Opening The Window For Shenzhou 7
Sydney, Australia (SPX) Sep 19, 2008
In a few days, the launch window for China's Shenzhou 7 space mission will open. The mission is apparently slated for liftoff at 9:10 PM Beijing time on September 25. This flight will carry three astronauts for the first time, and include China's first spacewalk.
Zhai Zhigang has been designated as the astronaut who will carry out this historic task.
His crewmates are Liu Boming, who will don a spacesuit to assist Zhai with his spacewalk, and Jing Haipeng, who will remain inside the pressurized Descent Module of Shenzhou 7 while his colleagues are exposed to vacuum.
China surprised observers in early September with a strange series of announcements on the timing of the flight. Analysts had been expecting an October launch for months. Suddenly, the launch was brought forward in one announcement, which was then denied in a second announcement, then replaced with a new announcement that identified the new launch window.
The confusing set of messages suggested that there had been a last-minute change of plans. China has apparently decided to bring the launch forward for publicity reasons.
The mission will fit in nicely with a period of global attention on China that started with the Olympics in August, moved on to the Paralympics, and will conclude with China's national day on October 1. If the mission lifts off at the announced time, it will finish by the end of September 28. This could allow the returning astronauts to participate in national day celebrations.
But has the sudden change in the launch date produced any problems? For the overall course of the spaceflight, probably not. All the hardware was finished a long time ago, and had already been shipped to the launch site.
The fuelling and rollout of the Long March 2F rocket would need to be advanced, but this would probably be straightforward. The astronauts themselves are probably happy to find their long wait for the mission has been shortened.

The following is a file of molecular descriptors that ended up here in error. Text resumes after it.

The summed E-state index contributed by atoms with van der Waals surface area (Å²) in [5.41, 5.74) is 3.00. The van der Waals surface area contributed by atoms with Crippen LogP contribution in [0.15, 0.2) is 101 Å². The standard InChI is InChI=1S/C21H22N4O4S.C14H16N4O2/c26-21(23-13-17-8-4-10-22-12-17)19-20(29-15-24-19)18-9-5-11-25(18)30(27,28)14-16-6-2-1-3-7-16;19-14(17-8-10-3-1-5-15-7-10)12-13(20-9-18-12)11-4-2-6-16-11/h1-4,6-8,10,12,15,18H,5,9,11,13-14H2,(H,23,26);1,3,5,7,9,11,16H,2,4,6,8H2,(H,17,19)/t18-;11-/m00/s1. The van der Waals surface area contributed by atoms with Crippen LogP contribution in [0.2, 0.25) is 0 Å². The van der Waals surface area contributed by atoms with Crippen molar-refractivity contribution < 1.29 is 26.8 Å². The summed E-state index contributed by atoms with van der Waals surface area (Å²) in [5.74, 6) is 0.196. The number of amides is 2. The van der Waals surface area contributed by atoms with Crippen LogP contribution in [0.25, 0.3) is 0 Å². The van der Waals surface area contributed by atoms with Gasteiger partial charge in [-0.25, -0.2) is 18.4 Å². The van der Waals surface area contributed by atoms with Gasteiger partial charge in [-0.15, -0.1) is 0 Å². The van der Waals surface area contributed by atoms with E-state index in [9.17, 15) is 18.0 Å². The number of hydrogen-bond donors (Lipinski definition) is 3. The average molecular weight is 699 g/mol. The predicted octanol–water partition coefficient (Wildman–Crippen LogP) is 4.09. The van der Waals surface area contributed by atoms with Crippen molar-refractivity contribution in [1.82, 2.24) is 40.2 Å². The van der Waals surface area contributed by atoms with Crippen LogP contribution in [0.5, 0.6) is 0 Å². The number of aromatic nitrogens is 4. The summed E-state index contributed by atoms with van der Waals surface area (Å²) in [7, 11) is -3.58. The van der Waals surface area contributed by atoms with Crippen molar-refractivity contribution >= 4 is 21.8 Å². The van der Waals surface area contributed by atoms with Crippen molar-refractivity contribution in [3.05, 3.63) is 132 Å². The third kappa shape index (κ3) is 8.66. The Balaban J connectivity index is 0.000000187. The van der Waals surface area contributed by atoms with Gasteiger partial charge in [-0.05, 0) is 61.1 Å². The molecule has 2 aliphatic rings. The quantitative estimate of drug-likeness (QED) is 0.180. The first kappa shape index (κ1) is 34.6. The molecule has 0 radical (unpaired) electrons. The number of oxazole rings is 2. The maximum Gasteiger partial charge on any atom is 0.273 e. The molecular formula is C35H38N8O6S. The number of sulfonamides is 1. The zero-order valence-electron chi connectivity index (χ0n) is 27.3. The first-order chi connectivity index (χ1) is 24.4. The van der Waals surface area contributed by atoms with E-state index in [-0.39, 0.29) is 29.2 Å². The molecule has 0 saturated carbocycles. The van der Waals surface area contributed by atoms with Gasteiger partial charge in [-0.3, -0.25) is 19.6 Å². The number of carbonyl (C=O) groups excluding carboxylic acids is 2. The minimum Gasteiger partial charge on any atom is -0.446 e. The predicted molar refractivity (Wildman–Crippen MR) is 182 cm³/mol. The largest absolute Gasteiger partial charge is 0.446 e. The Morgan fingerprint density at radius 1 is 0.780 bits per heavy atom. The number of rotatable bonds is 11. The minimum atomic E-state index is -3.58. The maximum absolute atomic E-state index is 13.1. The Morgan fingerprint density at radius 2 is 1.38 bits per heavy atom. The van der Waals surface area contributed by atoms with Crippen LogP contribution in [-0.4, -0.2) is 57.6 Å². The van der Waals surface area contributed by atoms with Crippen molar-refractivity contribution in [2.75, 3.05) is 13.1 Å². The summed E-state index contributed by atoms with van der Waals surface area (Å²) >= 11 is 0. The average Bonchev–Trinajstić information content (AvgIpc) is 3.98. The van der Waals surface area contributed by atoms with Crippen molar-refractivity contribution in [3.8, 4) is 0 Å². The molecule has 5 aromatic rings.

This author has written extensively on the complex saga of developing China's spacesuit for the spacewalk on the flight. Amazingly, China will carry two different types of suit. A Chinese-built suit, based on the Russian Orlan spacesuit, will be worn by Zhai.
A genuine Russian Orlan suit will be worn by Liu. This plan was a big surprise, but there are solid engineering reasons behind it. China's own spacesuit is untested in flight, and a second astronaut in a reliable Russian suit will be ready to rescue the spacewalker if problems develop.
The Chinese spacesuit has been officially dubbed "Feitian", which is a reference to a type of flying god found in Chinese mythology.
At this stage, it is not clear exactly when the spacewalk will begin. Conflicting reports have appeared in China's media. Mission controllers will probably make a decision a few hours after launch, once they have assessed the condition of the crew. One option would see the spacewalk begin roughly seven and a half hours after launch.
A more recent report suggests the walk will take place on the second day of the flight. This seems more likely, as it would give the crew more time to adjust to weightlessness.
The activities of the spacewalker will be fairly modest, and mainly focused on demonstrating the dexterity and functionality of the spacesuit.